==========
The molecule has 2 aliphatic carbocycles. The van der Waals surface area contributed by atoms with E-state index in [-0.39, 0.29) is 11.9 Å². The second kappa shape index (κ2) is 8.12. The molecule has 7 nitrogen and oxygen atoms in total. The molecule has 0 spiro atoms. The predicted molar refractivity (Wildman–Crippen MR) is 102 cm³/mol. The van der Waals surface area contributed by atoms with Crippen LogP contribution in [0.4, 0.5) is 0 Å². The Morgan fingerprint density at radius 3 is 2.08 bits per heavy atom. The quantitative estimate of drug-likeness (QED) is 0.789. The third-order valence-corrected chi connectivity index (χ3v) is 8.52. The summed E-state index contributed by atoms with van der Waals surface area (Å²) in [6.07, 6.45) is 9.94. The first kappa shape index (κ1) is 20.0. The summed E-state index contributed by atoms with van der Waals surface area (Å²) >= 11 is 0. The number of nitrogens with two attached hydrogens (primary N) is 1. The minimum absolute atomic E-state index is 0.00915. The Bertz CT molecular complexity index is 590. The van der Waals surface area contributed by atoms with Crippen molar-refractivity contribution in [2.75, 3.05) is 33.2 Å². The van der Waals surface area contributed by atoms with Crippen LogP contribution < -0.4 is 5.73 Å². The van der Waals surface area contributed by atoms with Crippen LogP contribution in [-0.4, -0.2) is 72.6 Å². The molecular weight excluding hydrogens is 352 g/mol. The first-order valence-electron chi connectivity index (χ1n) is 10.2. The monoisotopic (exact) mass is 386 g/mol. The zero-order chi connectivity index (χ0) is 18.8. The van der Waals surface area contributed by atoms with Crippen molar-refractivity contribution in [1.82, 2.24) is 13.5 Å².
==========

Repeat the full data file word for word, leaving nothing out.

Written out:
The molecule has 2 aliphatic carbocycles. The van der Waals surface area contributed by atoms with E-state index in [-0.39, 0.29) is 11.9 Å². The second kappa shape index (κ2) is 8.12. The molecule has 7 nitrogen and oxygen atoms in total. The molecule has 0 spiro atoms. The predicted molar refractivity (Wildman–Crippen MR) is 102 cm³/mol. The van der Waals surface area contributed by atoms with Crippen LogP contribution in [0.4, 0.5) is 0 Å². The Morgan fingerprint density at radius 3 is 2.08 bits per heavy atom. The quantitative estimate of drug-likeness (QED) is 0.789. The third-order valence-corrected chi connectivity index (χ3v) is 8.52. The summed E-state index contributed by atoms with van der Waals surface area (Å²) in [6.07, 6.45) is 9.94. The first kappa shape index (κ1) is 20.0. The summed E-state index contributed by atoms with van der Waals surface area (Å²) >= 11 is 0. The number of nitrogens with two attached hydrogens (primary N) is 1. The minimum absolute atomic E-state index is 0.00915. The Bertz CT molecular complexity index is 590. The van der Waals surface area contributed by atoms with Crippen molar-refractivity contribution in [2.75, 3.05) is 33.2 Å². The van der Waals surface area contributed by atoms with Crippen LogP contribution < -0.4 is 5.73 Å². The van der Waals surface area contributed by atoms with Crippen LogP contribution in [-0.4, -0.2) is 72.6 Å². The molecular weight excluding hydrogens is 352 g/mol. The first-order valence-electron chi connectivity index (χ1n) is 10.2. The monoisotopic (exact) mass is 386 g/mol. The zero-order chi connectivity index (χ0) is 18.8. The van der Waals surface area contributed by atoms with Crippen molar-refractivity contribution in [1.82, 2.24) is 13.5 Å².